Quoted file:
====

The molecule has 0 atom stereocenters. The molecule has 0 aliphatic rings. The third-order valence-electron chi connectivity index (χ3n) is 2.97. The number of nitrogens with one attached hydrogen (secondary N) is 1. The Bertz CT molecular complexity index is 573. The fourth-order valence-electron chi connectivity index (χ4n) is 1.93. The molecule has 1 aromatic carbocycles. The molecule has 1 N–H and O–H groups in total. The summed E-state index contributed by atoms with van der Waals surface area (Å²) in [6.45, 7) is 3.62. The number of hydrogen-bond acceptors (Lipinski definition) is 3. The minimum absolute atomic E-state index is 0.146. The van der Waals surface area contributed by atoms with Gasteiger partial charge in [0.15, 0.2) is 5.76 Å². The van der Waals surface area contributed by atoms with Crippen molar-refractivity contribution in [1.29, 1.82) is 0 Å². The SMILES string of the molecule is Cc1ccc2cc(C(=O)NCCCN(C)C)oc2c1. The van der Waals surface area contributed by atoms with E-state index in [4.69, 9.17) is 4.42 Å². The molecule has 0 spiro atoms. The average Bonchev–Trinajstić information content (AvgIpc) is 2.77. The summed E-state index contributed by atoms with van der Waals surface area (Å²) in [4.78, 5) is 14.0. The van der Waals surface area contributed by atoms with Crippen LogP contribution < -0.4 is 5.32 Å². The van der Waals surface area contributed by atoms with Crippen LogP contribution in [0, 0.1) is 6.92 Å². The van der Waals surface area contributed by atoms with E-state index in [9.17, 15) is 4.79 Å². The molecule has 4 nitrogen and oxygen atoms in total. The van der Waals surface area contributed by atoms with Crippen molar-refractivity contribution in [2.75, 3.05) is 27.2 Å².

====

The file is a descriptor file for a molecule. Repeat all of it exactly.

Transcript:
The molecule has 0 atom stereocenters. The molecule has 0 aliphatic rings. The third-order valence-electron chi connectivity index (χ3n) is 2.97. The number of nitrogens with one attached hydrogen (secondary N) is 1. The Bertz CT molecular complexity index is 573. The fourth-order valence-electron chi connectivity index (χ4n) is 1.93. The molecule has 1 aromatic carbocycles. The molecule has 1 N–H and O–H groups in total. The summed E-state index contributed by atoms with van der Waals surface area (Å²) in [6.45, 7) is 3.62. The number of hydrogen-bond acceptors (Lipinski definition) is 3. The minimum absolute atomic E-state index is 0.146. The van der Waals surface area contributed by atoms with Gasteiger partial charge in [0.15, 0.2) is 5.76 Å². The van der Waals surface area contributed by atoms with Crippen molar-refractivity contribution in [1.29, 1.82) is 0 Å². The SMILES string of the molecule is Cc1ccc2cc(C(=O)NCCCN(C)C)oc2c1. The van der Waals surface area contributed by atoms with E-state index in [4.69, 9.17) is 4.42 Å². The molecule has 0 spiro atoms. The average Bonchev–Trinajstić information content (AvgIpc) is 2.77. The summed E-state index contributed by atoms with van der Waals surface area (Å²) in [4.78, 5) is 14.0. The van der Waals surface area contributed by atoms with Crippen LogP contribution < -0.4 is 5.32 Å². The van der Waals surface area contributed by atoms with Crippen LogP contribution in [0, 0.1) is 6.92 Å². The van der Waals surface area contributed by atoms with E-state index in [9.17, 15) is 4.79 Å². The molecule has 4 nitrogen and oxygen atoms in total. The van der Waals surface area contributed by atoms with Crippen molar-refractivity contribution in [2.75, 3.05) is 27.2 Å².